Smith discussed the importance of policies and pointed out that two of the five NSF guidelines relate to policy: (1) access and sharing and (2) re-use and derived works. She addressed some of the technical, social and legal issues, including confusion over who “owns” the data, applicability of foreign laws in international collaborations, issues with copyright of data in the United States, enforceability of “data use licenses” and some of the problems with using some of the Creative Commons licenses with data. She mentioned the need for further work on issues concerning licenses, attribution, persistent identifiers, provenance, metadata and registries. 

Highlights of Audience Discussion of the NSF DMP Case Studies

● How should we deal with people coming for help at the last minute? Make sure they understand the five basic areas of the NSF DMP requirements and that they are educated about where to go for help the next time.

● How do we make contact with researchers earlier in the process? Do we look into either tying into existing Institutional Review Boards or setting up something similar?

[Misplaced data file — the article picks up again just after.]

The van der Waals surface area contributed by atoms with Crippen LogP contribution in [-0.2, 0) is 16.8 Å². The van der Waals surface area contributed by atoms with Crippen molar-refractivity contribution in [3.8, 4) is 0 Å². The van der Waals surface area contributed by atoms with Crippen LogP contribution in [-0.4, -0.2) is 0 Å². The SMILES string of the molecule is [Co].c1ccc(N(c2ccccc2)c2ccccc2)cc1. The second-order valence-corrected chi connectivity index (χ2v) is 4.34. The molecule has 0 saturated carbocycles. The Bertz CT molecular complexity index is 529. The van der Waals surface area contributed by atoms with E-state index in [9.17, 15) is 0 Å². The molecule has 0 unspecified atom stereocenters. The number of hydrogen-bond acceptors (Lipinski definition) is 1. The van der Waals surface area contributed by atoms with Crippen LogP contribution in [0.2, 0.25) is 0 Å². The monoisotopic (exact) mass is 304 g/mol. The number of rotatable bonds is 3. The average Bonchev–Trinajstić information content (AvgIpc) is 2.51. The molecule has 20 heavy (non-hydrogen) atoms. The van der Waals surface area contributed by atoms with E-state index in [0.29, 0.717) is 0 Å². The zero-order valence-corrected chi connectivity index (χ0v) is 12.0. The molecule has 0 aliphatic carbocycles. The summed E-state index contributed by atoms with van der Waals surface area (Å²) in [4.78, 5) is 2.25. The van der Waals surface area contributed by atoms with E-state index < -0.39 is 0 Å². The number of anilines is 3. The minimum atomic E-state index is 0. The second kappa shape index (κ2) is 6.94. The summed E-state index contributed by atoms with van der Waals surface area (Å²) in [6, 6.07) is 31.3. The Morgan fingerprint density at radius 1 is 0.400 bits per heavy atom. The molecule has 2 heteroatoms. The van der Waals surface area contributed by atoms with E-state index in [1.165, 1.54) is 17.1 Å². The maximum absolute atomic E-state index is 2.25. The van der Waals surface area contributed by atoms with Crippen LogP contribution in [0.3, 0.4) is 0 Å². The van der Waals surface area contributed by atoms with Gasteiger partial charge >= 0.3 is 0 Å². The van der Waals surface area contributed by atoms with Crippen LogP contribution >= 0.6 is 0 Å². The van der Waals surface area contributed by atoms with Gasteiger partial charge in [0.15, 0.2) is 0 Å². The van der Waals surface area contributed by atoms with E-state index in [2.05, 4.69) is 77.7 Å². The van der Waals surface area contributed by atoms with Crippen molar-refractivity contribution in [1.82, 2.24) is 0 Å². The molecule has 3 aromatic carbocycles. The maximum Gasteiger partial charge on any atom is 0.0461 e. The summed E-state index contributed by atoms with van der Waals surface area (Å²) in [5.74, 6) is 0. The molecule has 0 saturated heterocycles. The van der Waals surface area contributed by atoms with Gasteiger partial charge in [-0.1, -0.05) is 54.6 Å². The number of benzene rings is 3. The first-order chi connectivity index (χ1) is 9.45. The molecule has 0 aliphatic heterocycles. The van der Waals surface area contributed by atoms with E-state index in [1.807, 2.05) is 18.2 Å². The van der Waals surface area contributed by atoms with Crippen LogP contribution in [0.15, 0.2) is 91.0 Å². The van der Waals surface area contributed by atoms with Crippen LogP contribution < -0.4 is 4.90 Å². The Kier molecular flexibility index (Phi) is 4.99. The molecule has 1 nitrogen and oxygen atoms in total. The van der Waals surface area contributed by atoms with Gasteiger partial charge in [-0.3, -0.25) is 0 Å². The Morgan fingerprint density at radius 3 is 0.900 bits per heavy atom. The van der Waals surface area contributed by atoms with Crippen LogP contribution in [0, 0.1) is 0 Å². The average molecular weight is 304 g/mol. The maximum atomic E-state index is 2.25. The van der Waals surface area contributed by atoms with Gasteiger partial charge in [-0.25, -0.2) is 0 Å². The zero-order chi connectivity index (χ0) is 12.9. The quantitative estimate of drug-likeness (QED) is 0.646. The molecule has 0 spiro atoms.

● How do we fund these efforts? The general consensus was to treat it as overhead, although there may be specific cost-recovery models for offering storage as a service.

Data Publication Repositories
The third panel session featured Ruth Duerr from the National Snow and Ice Data Center (NSDIC), Phil Bourne from Protein Data Bank and Steve Hughes from the California Institute of Technology, who made presentations on their science data efforts and shared various recommendations and insights from their decades of experience in this field. 

Duerr talked about how NSIDC provides standard ways to cite data as if it were any other publication, but noted that scientific journals do not require that citation in the published research. She discussed efforts from Smithsonian Astrophysical Observatory (SAO)/NASA Astrophysics Data System (ADS) and arXiv to link articles to the data and how the lack of metadata affects the ability to find, select, obtain, understand and use the data. She reminded us that data files are not like a book, but are more like a page or even a sentence from a book: a single data file might be meaningless without the associated context. She also reminded the audience that there should be metadata assigned at both the file and collection levels and that the appropriate level of records returned depends on the context of the request.